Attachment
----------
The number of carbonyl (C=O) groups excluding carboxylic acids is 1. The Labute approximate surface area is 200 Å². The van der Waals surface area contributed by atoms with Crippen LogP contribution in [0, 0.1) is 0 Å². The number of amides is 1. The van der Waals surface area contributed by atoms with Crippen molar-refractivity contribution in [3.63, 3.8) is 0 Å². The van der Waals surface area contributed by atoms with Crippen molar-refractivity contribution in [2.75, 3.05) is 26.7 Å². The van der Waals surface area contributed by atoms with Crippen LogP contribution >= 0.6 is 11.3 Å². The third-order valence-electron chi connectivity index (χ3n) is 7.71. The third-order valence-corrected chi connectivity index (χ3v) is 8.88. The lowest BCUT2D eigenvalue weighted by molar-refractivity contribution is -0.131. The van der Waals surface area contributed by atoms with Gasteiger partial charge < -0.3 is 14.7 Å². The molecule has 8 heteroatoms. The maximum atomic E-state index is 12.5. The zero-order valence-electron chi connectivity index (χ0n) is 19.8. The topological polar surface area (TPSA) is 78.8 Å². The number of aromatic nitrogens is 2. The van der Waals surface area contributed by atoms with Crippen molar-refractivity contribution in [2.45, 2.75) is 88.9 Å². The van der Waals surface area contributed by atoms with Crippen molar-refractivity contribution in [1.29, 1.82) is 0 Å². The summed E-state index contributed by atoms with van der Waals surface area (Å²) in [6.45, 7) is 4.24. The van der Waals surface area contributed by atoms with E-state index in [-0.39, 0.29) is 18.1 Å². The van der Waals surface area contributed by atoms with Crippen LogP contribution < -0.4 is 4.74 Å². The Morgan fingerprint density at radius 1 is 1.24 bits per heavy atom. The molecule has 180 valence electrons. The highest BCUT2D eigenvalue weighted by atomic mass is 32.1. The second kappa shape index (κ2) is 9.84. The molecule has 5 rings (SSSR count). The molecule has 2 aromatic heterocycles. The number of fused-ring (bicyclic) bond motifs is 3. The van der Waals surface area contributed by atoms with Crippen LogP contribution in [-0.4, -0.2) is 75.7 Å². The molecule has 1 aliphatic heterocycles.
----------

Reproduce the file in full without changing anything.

The number of carbonyl (C=O) groups excluding carboxylic acids is 1. The Labute approximate surface area is 200 Å². The van der Waals surface area contributed by atoms with Crippen LogP contribution in [0, 0.1) is 0 Å². The number of amides is 1. The van der Waals surface area contributed by atoms with Crippen molar-refractivity contribution in [3.63, 3.8) is 0 Å². The van der Waals surface area contributed by atoms with Crippen molar-refractivity contribution in [2.75, 3.05) is 26.7 Å². The van der Waals surface area contributed by atoms with Crippen LogP contribution >= 0.6 is 11.3 Å². The third-order valence-electron chi connectivity index (χ3n) is 7.71. The third-order valence-corrected chi connectivity index (χ3v) is 8.88. The lowest BCUT2D eigenvalue weighted by molar-refractivity contribution is -0.131. The van der Waals surface area contributed by atoms with Gasteiger partial charge < -0.3 is 14.7 Å². The molecule has 8 heteroatoms. The maximum atomic E-state index is 12.5. The zero-order valence-electron chi connectivity index (χ0n) is 19.8. The topological polar surface area (TPSA) is 78.8 Å². The number of aromatic nitrogens is 2. The van der Waals surface area contributed by atoms with Crippen molar-refractivity contribution in [2.45, 2.75) is 88.9 Å². The van der Waals surface area contributed by atoms with Crippen molar-refractivity contribution in [1.29, 1.82) is 0 Å². The summed E-state index contributed by atoms with van der Waals surface area (Å²) in [6.45, 7) is 4.24. The van der Waals surface area contributed by atoms with E-state index in [-0.39, 0.29) is 18.1 Å². The van der Waals surface area contributed by atoms with Crippen LogP contribution < -0.4 is 4.74 Å². The Morgan fingerprint density at radius 1 is 1.24 bits per heavy atom. The molecule has 180 valence electrons. The highest BCUT2D eigenvalue weighted by atomic mass is 32.1. The second kappa shape index (κ2) is 9.84. The molecule has 5 rings (SSSR count). The molecule has 2 aromatic heterocycles. The number of fused-ring (bicyclic) bond motifs is 3. The van der Waals surface area contributed by atoms with Crippen LogP contribution in [-0.4, -0.2) is 75.7 Å². The molecule has 1 aliphatic heterocycles.